You Don't Nomi (United States, 2019)

July 07, 2022
A movie review by James Berardinelli
You Don't Nomi Poster

You Don’t Nomi is a 2019 documentary that takes a fond look back at the deservedly derided Paul Vehoeven/Joe Eszterhas box office bomb, Showgirls. Although director Jeffrey McHale approaches the retrospective from a decidedly subjective point-of-view, the revisitation isn’t entirely one-sided. You Don’t Nomi attempts to explore whether Showgirls is truly as bad as its reputation (and 1995 theatrical performance) would suggest. The movie posits three possibilities: (1) Showgirls is a bad movie, (2) Showgirls, like many a “cult-classic,” falls into the “so bad it’s good” category, or (3) Showgirls is actually a good movie whose sly, subversive social commentary was almost universally missed or overlooked.

You Don’t Nomi operates from a faulty premise, however. It wrongly assumes that, over the course of the 25+ years since Showgirls’ arrival, there has been a mass shift in popular and critical thought regarding the movie. That’s not the case. Without a doubt, Showgirls has become a true “cult classic” but, as the very term implies, its widespread acceptance isn’t mainstream. A small but devoted group of true believers have come to accept the film in much the same way that dedicated cliques have developed around the likes of The Rocky Horror Picture Show and Plan 9 from Outer Space. It’s often more about the overall experience than the actual quality of the movie. And, although some critics have softened in their views (or even flipped), that doesn’t constitute a majority.

McHale’s defense of Showgirls is passionate, although he does allow (and give voice to) the perspective that it’s simply a poorly-conceived, badly-made atrocity. Mostly, however, he focuses on the other two possibilities, giving by far the most screen time to the interpretation that the movie is actually a biting satire and social/cultural commentary that uses graphic sex and nudity to unsettle viewers. This theory goes on to say that the awful acting isn’t the result of limited talent on the part of (in particular) Elizabeth Berkeley but a conscious choice made by Verhoeven to amplify the movie’s intentions.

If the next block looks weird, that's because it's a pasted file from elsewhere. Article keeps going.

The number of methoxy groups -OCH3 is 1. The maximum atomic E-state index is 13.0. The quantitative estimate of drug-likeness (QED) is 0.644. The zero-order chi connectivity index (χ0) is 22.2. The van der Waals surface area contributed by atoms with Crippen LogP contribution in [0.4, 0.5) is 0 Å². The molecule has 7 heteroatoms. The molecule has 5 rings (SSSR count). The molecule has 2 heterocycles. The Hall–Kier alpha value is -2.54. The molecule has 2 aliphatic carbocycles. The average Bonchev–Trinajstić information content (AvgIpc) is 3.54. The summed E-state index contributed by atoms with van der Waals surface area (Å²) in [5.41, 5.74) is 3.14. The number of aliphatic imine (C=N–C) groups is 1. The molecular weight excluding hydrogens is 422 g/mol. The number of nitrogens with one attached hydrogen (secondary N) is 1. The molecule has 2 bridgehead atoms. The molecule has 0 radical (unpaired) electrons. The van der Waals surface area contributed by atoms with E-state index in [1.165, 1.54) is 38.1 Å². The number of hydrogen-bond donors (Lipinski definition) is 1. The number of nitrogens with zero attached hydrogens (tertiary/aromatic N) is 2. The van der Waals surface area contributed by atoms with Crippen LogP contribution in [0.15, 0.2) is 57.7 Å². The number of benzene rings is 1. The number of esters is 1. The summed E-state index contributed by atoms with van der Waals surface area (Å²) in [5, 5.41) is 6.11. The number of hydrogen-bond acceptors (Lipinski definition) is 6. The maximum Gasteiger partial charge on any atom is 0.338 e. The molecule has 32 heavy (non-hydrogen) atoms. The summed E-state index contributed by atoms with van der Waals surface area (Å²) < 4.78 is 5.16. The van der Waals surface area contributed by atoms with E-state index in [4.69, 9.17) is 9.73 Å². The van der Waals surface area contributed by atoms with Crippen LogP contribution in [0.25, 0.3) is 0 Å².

Viewed in isolation, with only the numerous clips (many containing lengthy glimpses of the reason Showgirls received an NC-17 in the first place) to accompany the talking heads commentary, it would seem that there might be some validity to this stance. On an intellectual level, it makes sense. The problem is, it falls apart if you re-watch Showgirls from start to finish. There’s an old saying that applies here: If it walks like a duck and quacks like a duck, it probably is a duck. Defenders of cult movies tend to be intelligent and eloquent and You Don’t Nomi qualifies as both.

One obvious (albeit understandable) deficit in this retrospective rehabilitation relates to the involvement (or lack thereof) of cast and crewmembers of the theatrical production. The best McHale could achieve was the participation of April Kidwell, who played Nomi in the 2013 Off-Broadway musical adaptation/parody, Showgirls! The Musical. However, she is more open discussing the show’s value to her as a way to work through past issues than contemplating its artist merit.

As pointed out by almost everyone espousing the idea that Showgirls did what it was supposed to do is the question of whether the camp and humor was baked into the text or unintentional. Over the years, writer Joe Eszterhas has waffled on this issue. Verhoeven hasn’t said much although what he has said can be parsed in different ways. Although archived clips of both men are used in You Don’t Nomi, the movie would have been greatly improved by new, focused interviews. The film’s actors are shown only in old clips. McHale has dug up a number of older Berkeley appearances. Kyle MacLachlan, who has openly criticized the film over the years, has almost no presence outside of the Showgirls excerpts. One assumes that McHale lacked both the funds and the connections to line up any new interviews but the omission makes You Don’t Nomi seem more amateurish than might otherwise be the case.

In order to bolster his defense of Showgirls, McHale provides a cursory look at Verhoeven’s career, focusing on the filmmaker’s frequent use of provocative material to elicit reactions. And, while it’s true that Verhoeven has often used sex, violence, and nudity for reasons other than pure titillation, his two collaborations (the other being Basic Instinct) with the more commercially-minded Eszterhas are among the least subversive of Verhoeven’s career. This is glossed over in You Don’t Nomi and claims of misogyny leveled at the director are addressed in a murky and unsatisfying fashion.

In a knowing way, You Don’t Nomi uses Showgirls’ copious sex and nudity to spice up what otherwise might be a sedate documentary. A lot of the movie’s most notorious moments are presented (not to mention scenes from a bunch of Verhoeven’s other films). I doubt the documentary is likely to change many opinions, though. Although McHale’s theories are interesting to listen to, there’s a smoke-and-mirrors quality to them. One thing is certain, however: You Don’t Nomi is a much better motion picture than the movie it profiles.

You Don't Nomi (United States, 2019)

Director: Jeffrey McHale
Cast: Jeffrey Conway, Haley Mlotek, Adam Nayman, David Schmader, Jeffrey Sconce, Paul Verhoeven, April Kidwell, Joe Eszterhas, Elizabeth Berkley
Home Release Date: 2022-07-07
Screenplay: Jeffrey McHale
Music: Mark De Gli Antoni
U.S. Distributor: RLJE Films
Run Time: 1:29
U.S. Release Date: 2020-06-09
MPAA Rating: "NR" (Sexual Content, Nudity, Profanity)
Genre: Documentary
Subtitles: none
Theatrical Aspect Ratio: 1.85:1